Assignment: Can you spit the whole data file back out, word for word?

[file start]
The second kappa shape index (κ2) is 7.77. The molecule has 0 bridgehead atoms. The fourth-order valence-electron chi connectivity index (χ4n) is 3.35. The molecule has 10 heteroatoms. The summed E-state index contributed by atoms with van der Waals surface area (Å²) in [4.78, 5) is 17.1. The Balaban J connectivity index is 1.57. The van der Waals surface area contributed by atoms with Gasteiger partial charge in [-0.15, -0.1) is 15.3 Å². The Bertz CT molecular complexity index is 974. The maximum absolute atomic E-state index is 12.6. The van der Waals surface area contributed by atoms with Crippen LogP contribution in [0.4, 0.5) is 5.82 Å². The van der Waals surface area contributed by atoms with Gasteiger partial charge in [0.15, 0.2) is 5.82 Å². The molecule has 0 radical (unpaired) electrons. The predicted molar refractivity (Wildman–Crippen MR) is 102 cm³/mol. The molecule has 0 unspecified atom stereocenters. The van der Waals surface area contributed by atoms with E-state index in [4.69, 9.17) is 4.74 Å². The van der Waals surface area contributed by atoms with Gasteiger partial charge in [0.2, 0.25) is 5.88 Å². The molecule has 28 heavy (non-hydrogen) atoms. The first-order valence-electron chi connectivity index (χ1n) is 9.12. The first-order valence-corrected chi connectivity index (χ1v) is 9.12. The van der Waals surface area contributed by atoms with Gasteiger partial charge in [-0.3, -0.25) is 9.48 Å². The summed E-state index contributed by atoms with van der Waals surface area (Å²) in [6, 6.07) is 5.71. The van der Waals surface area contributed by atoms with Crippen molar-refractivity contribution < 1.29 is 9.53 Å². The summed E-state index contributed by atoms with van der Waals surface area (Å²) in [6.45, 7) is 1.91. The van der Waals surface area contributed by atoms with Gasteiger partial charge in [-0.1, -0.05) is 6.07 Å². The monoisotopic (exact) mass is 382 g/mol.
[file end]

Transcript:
The second kappa shape index (κ2) is 7.77. The molecule has 0 bridgehead atoms. The fourth-order valence-electron chi connectivity index (χ4n) is 3.35. The molecule has 10 heteroatoms. The summed E-state index contributed by atoms with van der Waals surface area (Å²) in [4.78, 5) is 17.1. The Balaban J connectivity index is 1.57. The van der Waals surface area contributed by atoms with Gasteiger partial charge in [-0.15, -0.1) is 15.3 Å². The Bertz CT molecular complexity index is 974. The maximum absolute atomic E-state index is 12.6. The van der Waals surface area contributed by atoms with Crippen LogP contribution in [0.4, 0.5) is 5.82 Å². The van der Waals surface area contributed by atoms with Gasteiger partial charge in [0.15, 0.2) is 5.82 Å². The molecule has 0 radical (unpaired) electrons. The predicted molar refractivity (Wildman–Crippen MR) is 102 cm³/mol. The molecule has 0 unspecified atom stereocenters. The van der Waals surface area contributed by atoms with E-state index in [4.69, 9.17) is 4.74 Å². The van der Waals surface area contributed by atoms with Gasteiger partial charge in [0.2, 0.25) is 5.88 Å². The molecule has 28 heavy (non-hydrogen) atoms. The first-order valence-electron chi connectivity index (χ1n) is 9.12. The first-order valence-corrected chi connectivity index (χ1v) is 9.12. The van der Waals surface area contributed by atoms with Gasteiger partial charge in [-0.3, -0.25) is 9.48 Å². The summed E-state index contributed by atoms with van der Waals surface area (Å²) in [6, 6.07) is 5.71. The van der Waals surface area contributed by atoms with Crippen molar-refractivity contribution < 1.29 is 9.53 Å². The summed E-state index contributed by atoms with van der Waals surface area (Å²) in [6.45, 7) is 1.91. The van der Waals surface area contributed by atoms with Gasteiger partial charge in [-0.1, -0.05) is 6.07 Å². The monoisotopic (exact) mass is 382 g/mol.